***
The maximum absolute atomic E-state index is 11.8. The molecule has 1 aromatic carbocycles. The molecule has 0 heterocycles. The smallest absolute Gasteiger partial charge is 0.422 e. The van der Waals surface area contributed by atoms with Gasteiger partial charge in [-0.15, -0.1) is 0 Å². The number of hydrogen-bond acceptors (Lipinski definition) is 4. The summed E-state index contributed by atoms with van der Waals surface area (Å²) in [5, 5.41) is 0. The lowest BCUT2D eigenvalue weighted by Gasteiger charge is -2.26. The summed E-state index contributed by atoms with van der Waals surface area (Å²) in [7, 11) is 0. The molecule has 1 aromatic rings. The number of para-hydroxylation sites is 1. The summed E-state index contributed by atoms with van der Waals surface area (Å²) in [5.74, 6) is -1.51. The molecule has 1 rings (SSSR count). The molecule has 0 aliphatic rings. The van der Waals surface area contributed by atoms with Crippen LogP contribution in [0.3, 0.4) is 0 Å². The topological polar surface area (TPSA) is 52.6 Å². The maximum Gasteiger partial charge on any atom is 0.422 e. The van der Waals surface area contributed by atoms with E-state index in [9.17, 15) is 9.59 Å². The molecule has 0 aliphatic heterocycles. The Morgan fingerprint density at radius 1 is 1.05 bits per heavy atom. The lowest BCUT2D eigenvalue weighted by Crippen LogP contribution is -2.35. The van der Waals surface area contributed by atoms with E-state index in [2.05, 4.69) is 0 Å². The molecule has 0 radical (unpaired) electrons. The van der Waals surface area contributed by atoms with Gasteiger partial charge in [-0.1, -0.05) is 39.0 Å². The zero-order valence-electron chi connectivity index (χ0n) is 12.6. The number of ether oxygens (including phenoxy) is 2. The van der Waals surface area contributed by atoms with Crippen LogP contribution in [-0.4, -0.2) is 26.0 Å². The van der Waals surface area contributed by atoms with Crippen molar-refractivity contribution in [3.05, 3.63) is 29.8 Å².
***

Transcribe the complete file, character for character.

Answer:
The maximum absolute atomic E-state index is 11.8. The molecule has 1 aromatic carbocycles. The molecule has 0 heterocycles. The smallest absolute Gasteiger partial charge is 0.422 e. The van der Waals surface area contributed by atoms with Gasteiger partial charge in [-0.15, -0.1) is 0 Å². The number of hydrogen-bond acceptors (Lipinski definition) is 4. The summed E-state index contributed by atoms with van der Waals surface area (Å²) in [5, 5.41) is 0. The lowest BCUT2D eigenvalue weighted by Gasteiger charge is -2.26. The summed E-state index contributed by atoms with van der Waals surface area (Å²) in [7, 11) is 0. The molecule has 1 aromatic rings. The number of para-hydroxylation sites is 1. The summed E-state index contributed by atoms with van der Waals surface area (Å²) in [5.74, 6) is -1.51. The molecule has 1 rings (SSSR count). The molecule has 0 aliphatic rings. The van der Waals surface area contributed by atoms with Crippen LogP contribution in [0.3, 0.4) is 0 Å². The topological polar surface area (TPSA) is 52.6 Å². The maximum Gasteiger partial charge on any atom is 0.422 e. The van der Waals surface area contributed by atoms with E-state index in [9.17, 15) is 9.59 Å². The molecule has 0 aliphatic heterocycles. The Morgan fingerprint density at radius 1 is 1.05 bits per heavy atom. The lowest BCUT2D eigenvalue weighted by Crippen LogP contribution is -2.35. The van der Waals surface area contributed by atoms with E-state index in [2.05, 4.69) is 0 Å². The molecule has 0 radical (unpaired) electrons. The van der Waals surface area contributed by atoms with Gasteiger partial charge in [-0.1, -0.05) is 39.0 Å². The zero-order valence-electron chi connectivity index (χ0n) is 12.6. The number of ether oxygens (including phenoxy) is 2. The van der Waals surface area contributed by atoms with Crippen LogP contribution in [-0.4, -0.2) is 26.0 Å². The van der Waals surface area contributed by atoms with Crippen molar-refractivity contribution in [3.05, 3.63) is 29.8 Å².